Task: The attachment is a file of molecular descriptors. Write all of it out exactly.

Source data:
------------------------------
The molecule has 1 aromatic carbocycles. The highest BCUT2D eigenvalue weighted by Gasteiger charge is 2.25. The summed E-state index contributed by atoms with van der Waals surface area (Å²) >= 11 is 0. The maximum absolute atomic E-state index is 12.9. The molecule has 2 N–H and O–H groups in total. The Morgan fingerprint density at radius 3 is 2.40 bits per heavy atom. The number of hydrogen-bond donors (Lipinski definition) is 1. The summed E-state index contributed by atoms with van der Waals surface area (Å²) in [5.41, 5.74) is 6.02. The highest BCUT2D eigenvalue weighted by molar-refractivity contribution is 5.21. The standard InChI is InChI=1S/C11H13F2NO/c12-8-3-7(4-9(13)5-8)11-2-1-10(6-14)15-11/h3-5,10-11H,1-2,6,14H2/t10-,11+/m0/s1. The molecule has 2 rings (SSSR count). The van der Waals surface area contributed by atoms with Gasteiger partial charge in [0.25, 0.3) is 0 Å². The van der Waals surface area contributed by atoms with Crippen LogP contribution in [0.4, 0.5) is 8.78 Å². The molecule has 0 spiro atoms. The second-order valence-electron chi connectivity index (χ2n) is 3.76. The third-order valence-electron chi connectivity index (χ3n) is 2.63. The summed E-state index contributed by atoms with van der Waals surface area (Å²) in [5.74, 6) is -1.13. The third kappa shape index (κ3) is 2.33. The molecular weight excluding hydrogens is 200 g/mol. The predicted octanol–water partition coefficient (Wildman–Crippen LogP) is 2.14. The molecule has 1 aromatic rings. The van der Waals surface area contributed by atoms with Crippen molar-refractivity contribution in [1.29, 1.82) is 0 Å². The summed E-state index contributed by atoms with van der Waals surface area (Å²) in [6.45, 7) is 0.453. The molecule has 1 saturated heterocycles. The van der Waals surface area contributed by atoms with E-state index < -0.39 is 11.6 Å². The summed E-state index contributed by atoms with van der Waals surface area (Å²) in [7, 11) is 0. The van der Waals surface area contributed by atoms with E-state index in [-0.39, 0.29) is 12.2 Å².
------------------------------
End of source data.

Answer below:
The molecule has 1 aromatic carbocycles. The highest BCUT2D eigenvalue weighted by Gasteiger charge is 2.25. The summed E-state index contributed by atoms with van der Waals surface area (Å²) >= 11 is 0. The maximum absolute atomic E-state index is 12.9. The molecule has 2 N–H and O–H groups in total. The Morgan fingerprint density at radius 3 is 2.40 bits per heavy atom. The number of hydrogen-bond donors (Lipinski definition) is 1. The summed E-state index contributed by atoms with van der Waals surface area (Å²) in [5.41, 5.74) is 6.02. The highest BCUT2D eigenvalue weighted by molar-refractivity contribution is 5.21. The standard InChI is InChI=1S/C11H13F2NO/c12-8-3-7(4-9(13)5-8)11-2-1-10(6-14)15-11/h3-5,10-11H,1-2,6,14H2/t10-,11+/m0/s1. The molecule has 2 rings (SSSR count). The van der Waals surface area contributed by atoms with Gasteiger partial charge in [0.25, 0.3) is 0 Å². The van der Waals surface area contributed by atoms with Crippen LogP contribution in [0.4, 0.5) is 8.78 Å². The molecule has 0 spiro atoms. The second-order valence-electron chi connectivity index (χ2n) is 3.76. The third-order valence-electron chi connectivity index (χ3n) is 2.63. The summed E-state index contributed by atoms with van der Waals surface area (Å²) in [5.74, 6) is -1.13. The third kappa shape index (κ3) is 2.33. The molecular weight excluding hydrogens is 200 g/mol. The predicted octanol–water partition coefficient (Wildman–Crippen LogP) is 2.14. The molecule has 1 aromatic rings. The van der Waals surface area contributed by atoms with Crippen molar-refractivity contribution in [1.29, 1.82) is 0 Å². The summed E-state index contributed by atoms with van der Waals surface area (Å²) in [6.45, 7) is 0.453. The molecule has 1 saturated heterocycles. The van der Waals surface area contributed by atoms with E-state index < -0.39 is 11.6 Å². The summed E-state index contributed by atoms with van der Waals surface area (Å²) in [7, 11) is 0. The van der Waals surface area contributed by atoms with E-state index in [-0.39, 0.29) is 12.2 Å².